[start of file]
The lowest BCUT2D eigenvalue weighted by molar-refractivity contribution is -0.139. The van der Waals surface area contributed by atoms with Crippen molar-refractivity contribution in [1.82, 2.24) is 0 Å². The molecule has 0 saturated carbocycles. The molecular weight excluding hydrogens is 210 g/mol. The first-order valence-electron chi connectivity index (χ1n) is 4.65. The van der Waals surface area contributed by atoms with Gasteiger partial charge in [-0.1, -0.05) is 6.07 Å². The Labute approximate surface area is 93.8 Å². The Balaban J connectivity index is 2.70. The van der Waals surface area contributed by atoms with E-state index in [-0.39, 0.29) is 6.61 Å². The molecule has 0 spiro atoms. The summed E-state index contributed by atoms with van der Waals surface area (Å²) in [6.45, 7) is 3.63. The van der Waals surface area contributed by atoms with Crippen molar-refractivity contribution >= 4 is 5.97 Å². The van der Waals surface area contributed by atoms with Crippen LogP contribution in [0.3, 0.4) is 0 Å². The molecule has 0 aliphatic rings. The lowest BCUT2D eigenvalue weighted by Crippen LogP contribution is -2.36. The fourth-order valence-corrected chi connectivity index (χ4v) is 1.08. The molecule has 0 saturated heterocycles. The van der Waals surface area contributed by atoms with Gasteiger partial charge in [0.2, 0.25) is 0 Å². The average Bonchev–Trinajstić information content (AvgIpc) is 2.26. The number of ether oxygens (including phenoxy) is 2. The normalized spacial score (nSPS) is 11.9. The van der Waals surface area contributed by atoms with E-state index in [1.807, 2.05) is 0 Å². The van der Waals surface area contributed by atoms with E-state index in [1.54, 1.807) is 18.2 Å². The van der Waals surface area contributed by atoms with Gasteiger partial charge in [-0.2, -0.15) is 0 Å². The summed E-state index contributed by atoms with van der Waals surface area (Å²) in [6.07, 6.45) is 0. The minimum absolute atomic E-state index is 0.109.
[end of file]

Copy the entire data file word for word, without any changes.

The lowest BCUT2D eigenvalue weighted by molar-refractivity contribution is -0.139. The van der Waals surface area contributed by atoms with Crippen molar-refractivity contribution in [1.82, 2.24) is 0 Å². The molecule has 0 saturated carbocycles. The molecular weight excluding hydrogens is 210 g/mol. The first-order valence-electron chi connectivity index (χ1n) is 4.65. The van der Waals surface area contributed by atoms with Gasteiger partial charge in [-0.1, -0.05) is 6.07 Å². The Labute approximate surface area is 93.8 Å². The Balaban J connectivity index is 2.70. The van der Waals surface area contributed by atoms with E-state index in [-0.39, 0.29) is 6.61 Å². The molecule has 0 spiro atoms. The summed E-state index contributed by atoms with van der Waals surface area (Å²) in [6.45, 7) is 3.63. The van der Waals surface area contributed by atoms with Crippen molar-refractivity contribution >= 4 is 5.97 Å². The van der Waals surface area contributed by atoms with Crippen LogP contribution in [0.3, 0.4) is 0 Å². The molecule has 0 aliphatic rings. The lowest BCUT2D eigenvalue weighted by Crippen LogP contribution is -2.36. The fourth-order valence-corrected chi connectivity index (χ4v) is 1.08. The molecule has 0 saturated heterocycles. The van der Waals surface area contributed by atoms with Gasteiger partial charge in [0.2, 0.25) is 0 Å². The average Bonchev–Trinajstić information content (AvgIpc) is 2.26. The number of ether oxygens (including phenoxy) is 2. The normalized spacial score (nSPS) is 11.9. The van der Waals surface area contributed by atoms with E-state index in [1.807, 2.05) is 0 Å². The van der Waals surface area contributed by atoms with E-state index in [1.54, 1.807) is 18.2 Å². The van der Waals surface area contributed by atoms with Gasteiger partial charge in [-0.2, -0.15) is 0 Å². The summed E-state index contributed by atoms with van der Waals surface area (Å²) in [6.07, 6.45) is 0. The minimum absolute atomic E-state index is 0.109.